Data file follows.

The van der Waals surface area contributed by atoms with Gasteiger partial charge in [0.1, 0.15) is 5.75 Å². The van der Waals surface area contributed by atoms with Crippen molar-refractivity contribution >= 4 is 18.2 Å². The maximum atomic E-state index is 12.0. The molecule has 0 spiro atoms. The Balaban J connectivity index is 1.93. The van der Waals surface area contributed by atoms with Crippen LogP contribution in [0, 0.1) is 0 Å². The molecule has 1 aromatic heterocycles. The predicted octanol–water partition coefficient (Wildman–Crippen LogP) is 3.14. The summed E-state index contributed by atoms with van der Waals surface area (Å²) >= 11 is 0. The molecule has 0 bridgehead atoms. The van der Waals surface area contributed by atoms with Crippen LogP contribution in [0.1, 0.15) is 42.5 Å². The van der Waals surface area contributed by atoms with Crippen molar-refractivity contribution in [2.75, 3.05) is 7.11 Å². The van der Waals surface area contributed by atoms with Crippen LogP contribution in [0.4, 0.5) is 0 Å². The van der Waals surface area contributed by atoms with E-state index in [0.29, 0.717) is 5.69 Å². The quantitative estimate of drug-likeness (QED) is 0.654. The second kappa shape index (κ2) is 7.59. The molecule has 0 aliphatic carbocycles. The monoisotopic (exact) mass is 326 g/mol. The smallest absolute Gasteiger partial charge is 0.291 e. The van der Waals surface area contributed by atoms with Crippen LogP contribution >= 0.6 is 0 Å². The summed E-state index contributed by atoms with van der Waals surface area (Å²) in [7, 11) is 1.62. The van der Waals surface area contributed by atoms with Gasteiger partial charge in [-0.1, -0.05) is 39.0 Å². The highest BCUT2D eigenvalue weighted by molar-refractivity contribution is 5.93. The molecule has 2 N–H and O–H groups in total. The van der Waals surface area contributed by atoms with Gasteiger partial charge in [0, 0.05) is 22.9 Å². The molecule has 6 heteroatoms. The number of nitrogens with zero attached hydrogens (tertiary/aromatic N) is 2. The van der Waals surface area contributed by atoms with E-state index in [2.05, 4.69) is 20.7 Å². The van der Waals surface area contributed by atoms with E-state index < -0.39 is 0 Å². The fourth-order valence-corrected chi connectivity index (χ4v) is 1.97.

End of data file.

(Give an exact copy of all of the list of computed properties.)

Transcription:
The van der Waals surface area contributed by atoms with Gasteiger partial charge in [0.1, 0.15) is 5.75 Å². The van der Waals surface area contributed by atoms with Crippen molar-refractivity contribution >= 4 is 18.2 Å². The maximum atomic E-state index is 12.0. The molecule has 0 spiro atoms. The Balaban J connectivity index is 1.93. The van der Waals surface area contributed by atoms with Crippen LogP contribution in [0, 0.1) is 0 Å². The molecule has 1 aromatic heterocycles. The predicted octanol–water partition coefficient (Wildman–Crippen LogP) is 3.14. The summed E-state index contributed by atoms with van der Waals surface area (Å²) >= 11 is 0. The molecule has 0 bridgehead atoms. The van der Waals surface area contributed by atoms with Crippen LogP contribution in [0.1, 0.15) is 42.5 Å². The van der Waals surface area contributed by atoms with Crippen molar-refractivity contribution in [2.75, 3.05) is 7.11 Å². The van der Waals surface area contributed by atoms with Crippen LogP contribution in [0.4, 0.5) is 0 Å². The van der Waals surface area contributed by atoms with E-state index in [0.29, 0.717) is 5.69 Å². The quantitative estimate of drug-likeness (QED) is 0.654. The second kappa shape index (κ2) is 7.59. The molecule has 0 aliphatic carbocycles. The monoisotopic (exact) mass is 326 g/mol. The smallest absolute Gasteiger partial charge is 0.291 e. The van der Waals surface area contributed by atoms with Crippen LogP contribution >= 0.6 is 0 Å². The summed E-state index contributed by atoms with van der Waals surface area (Å²) in [7, 11) is 1.62. The van der Waals surface area contributed by atoms with Gasteiger partial charge in [-0.1, -0.05) is 39.0 Å². The highest BCUT2D eigenvalue weighted by molar-refractivity contribution is 5.93. The molecule has 2 N–H and O–H groups in total. The van der Waals surface area contributed by atoms with Gasteiger partial charge in [0, 0.05) is 22.9 Å². The molecule has 6 heteroatoms. The number of nitrogens with zero attached hydrogens (tertiary/aromatic N) is 2. The van der Waals surface area contributed by atoms with E-state index in [2.05, 4.69) is 20.7 Å². The van der Waals surface area contributed by atoms with E-state index < -0.39 is 0 Å². The fourth-order valence-corrected chi connectivity index (χ4v) is 1.97.